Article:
Christmas Carol Musing: December 2, 2008

What child is this, who, laid to rest
On Mary's lap, is sleeping?
Whom angels greet with anthems sweet,
While shepherds watch are keeping?

This, this is Christ the King,
Whom shepherds guard and angels sing:
Haste, haste to bring him laud,
The Babe, the Son of Mary!

Why lies he in such mean estate
Where ox and ass are feeding?
Good Christian, fear, for sinners here,
The silent Word is pleading.

This, this is Christ the King,
Whom shepherds guard and angels sing:
Haste, haste to bring him laud,
The Babe, the Son of Mary!

So bring Him incense, gold, and myrrh,
Come peasant, king to own Him,
The King of kings salvation brings,
Let loving hearts enthrone Him.

Raise, raise the song on high,
The Virgin sings her lullaby:
Joy, joy, for Christ is born,
The Babe, the Son of Mary!

I think it’s fitting to start this new series with the carol/hymn that was playing when the idea struck me, the one that has brought me to tears this year as I think about the import of the words being sung, one of the only ones I could “play” on the “play by LED” keyboards I had as a child (though it was listed there by the melody’s older, secular name, “Greensleeves”).
I think I want to start by defining terms; if you didn’t grow up in the church, you may not know what all of these words mean (if you even knew the carol set to this tune).
The first word that I want to define, the first one that might raise an eyebrow, is “laud”… what is “laud”, and why should we “haste” to bring it to a baby? Dictionary.com defines it as a song or hymn of praise. When it is used as a verb, it means to praise. Something that is laudable is praise worthy. The carol calls us to hurry to the child that we might offer praise. Why should we offer it to a Baby? I’ll get to that in a bit, when I define what “Christ” means… but first-
What does “mean estate” mean? If you’ve ever been in a barn filled with animals, you might have an idea… while there are some who find the smell of horses and cattle familiar and pleasant, I’m not sure that anyone would disagree with me when I say that perhaps, being born and spending the first hours of your life in a barn filled with animals is not exactly ideal for any child (though it’s certainly better than being born in the street… at least it was dry and relatively warm). When you consider who this child is, it’s certainly not the birth you’d expect… but even without that consideration, the conditions into which the Babe, the Son of Mary, was born, were certainly meager. They were, as Dictionary.com defines mean, ignoble, inferior in status, rank & dignity, unimposing & shabby.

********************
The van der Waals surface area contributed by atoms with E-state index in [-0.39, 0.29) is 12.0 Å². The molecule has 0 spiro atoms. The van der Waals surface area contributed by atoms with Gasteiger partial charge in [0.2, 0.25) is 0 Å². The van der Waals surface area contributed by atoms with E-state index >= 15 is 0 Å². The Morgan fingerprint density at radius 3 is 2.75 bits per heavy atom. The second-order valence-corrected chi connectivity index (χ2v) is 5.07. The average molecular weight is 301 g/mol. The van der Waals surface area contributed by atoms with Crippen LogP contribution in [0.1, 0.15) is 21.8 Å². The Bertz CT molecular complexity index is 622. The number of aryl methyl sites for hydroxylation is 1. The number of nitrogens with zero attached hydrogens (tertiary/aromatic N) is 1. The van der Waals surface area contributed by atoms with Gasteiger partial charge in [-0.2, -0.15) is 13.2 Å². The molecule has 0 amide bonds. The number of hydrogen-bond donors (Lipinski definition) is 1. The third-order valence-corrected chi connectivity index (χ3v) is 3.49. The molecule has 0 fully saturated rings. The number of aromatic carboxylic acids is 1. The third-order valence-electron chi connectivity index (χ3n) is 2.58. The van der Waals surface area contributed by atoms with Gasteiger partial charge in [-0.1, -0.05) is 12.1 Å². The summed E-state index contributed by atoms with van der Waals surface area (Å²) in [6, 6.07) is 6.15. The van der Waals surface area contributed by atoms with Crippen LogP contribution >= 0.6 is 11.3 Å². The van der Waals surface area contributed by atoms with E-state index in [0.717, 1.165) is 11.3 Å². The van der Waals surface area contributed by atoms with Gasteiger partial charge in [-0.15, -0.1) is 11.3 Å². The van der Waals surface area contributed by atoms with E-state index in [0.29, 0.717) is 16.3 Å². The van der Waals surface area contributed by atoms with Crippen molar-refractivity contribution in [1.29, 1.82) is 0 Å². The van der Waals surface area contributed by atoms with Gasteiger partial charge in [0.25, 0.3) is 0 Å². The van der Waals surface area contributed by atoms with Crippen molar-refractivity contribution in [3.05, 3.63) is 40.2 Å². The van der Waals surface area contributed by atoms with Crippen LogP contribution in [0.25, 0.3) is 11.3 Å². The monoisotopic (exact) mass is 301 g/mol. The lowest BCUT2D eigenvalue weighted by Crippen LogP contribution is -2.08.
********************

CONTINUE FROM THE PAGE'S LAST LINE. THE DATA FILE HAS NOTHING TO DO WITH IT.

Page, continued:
What about incense, gold, & myrrh? Well, over the course of the next few weeks, I’ll discuss more about these traditional gifts given to the child (and the fact that the number of gifts given is where we get our idea of how many wisemen or kings came, though that number is never actually established, and could have been as few as two, or far more). But for tonight, I want to remind you that this was a child they were visiting, one who was presumably the first son of a poor carpenter and his betrothed young bride (who, according to all the gossip in their home town, had conceived him out of wedlock, and not to her new groom!)… since when do perfumes (incense), money (gold), and funeral ointments (myrrh) make an appropriate gift for a baby born in a stable? (OK, maybe the perfumes helped with the smells of the stables, but that’s hardly a normal baby shower present, is it?).
Actually, though, the gifts make sense when you know who this baby is. They hint at the arrival we’d think He deserved, at the gifts one would make to a person of His stature, and at the sacrifice He was born to make, but that none of them could understand or imagine. The gifts make sense when you understand that this baby, this tiny Son of Mary, was born to be praised, because we don’t know Him for His mother, but for His Father, who was no meager carpenter.
You see, we say “Jesus Christ” as though “Christ” was his last name or something… but in truth, “Christ” is a title, like “King” or “Master”, or even better, “Messiah”... the Anointed One. To call Jesus “Christ” is to address him as Messiah, as the Anointed One of God. It identifies Him as the fulfillment of the Messianic prophecies, the One King of Israel Anointed by God, who will save His people from their sins.
This, Beloved, is not just another Baby. This Baby is unlike any baby that was ever born before Him or since Him… and Christmas is CHRISTmas because it is a celebration of the Christ, the Anointed One who was born to die, the Creator who came to earth to redeem His creation to Himself.
This, Beloved, this is why we hasten to bring him praise. This is why we wonder at why He, of all the babies to ever be born, is born in stable around animals, why we marvel at the angels who sing of His birth and the lowly shepherds who came to meet Him first. This, Beloved, is why we sing for Joy… and why funeral ointments were a fitting gift for this singular child. Because without His death 33 years later on a Roman cross, a righteous, holy man dying in the place of the sinners, the ultimate scapegoat, the Lamb of God whose blood would mark the ultimate “Pass-Over”… without the death for which He’d need the funeral ointments, the perfumes to mask the stench of death, without that, this is just another baby, precious to His parents, but unremarkable otherwise in history. And without His resurrection, Beloved, we have no hope. Christmas is remarkable not because a baby was born, but because the Christ, the Anointed one, The Messiah, had finally come.
What child is this?
This is Christ, the King
Crucified before the foundation of the world,
To win you and I back to Himself.
And that, Beloved, is why I celebrate Christmas.
I’ll see you tomorrow with another carol.

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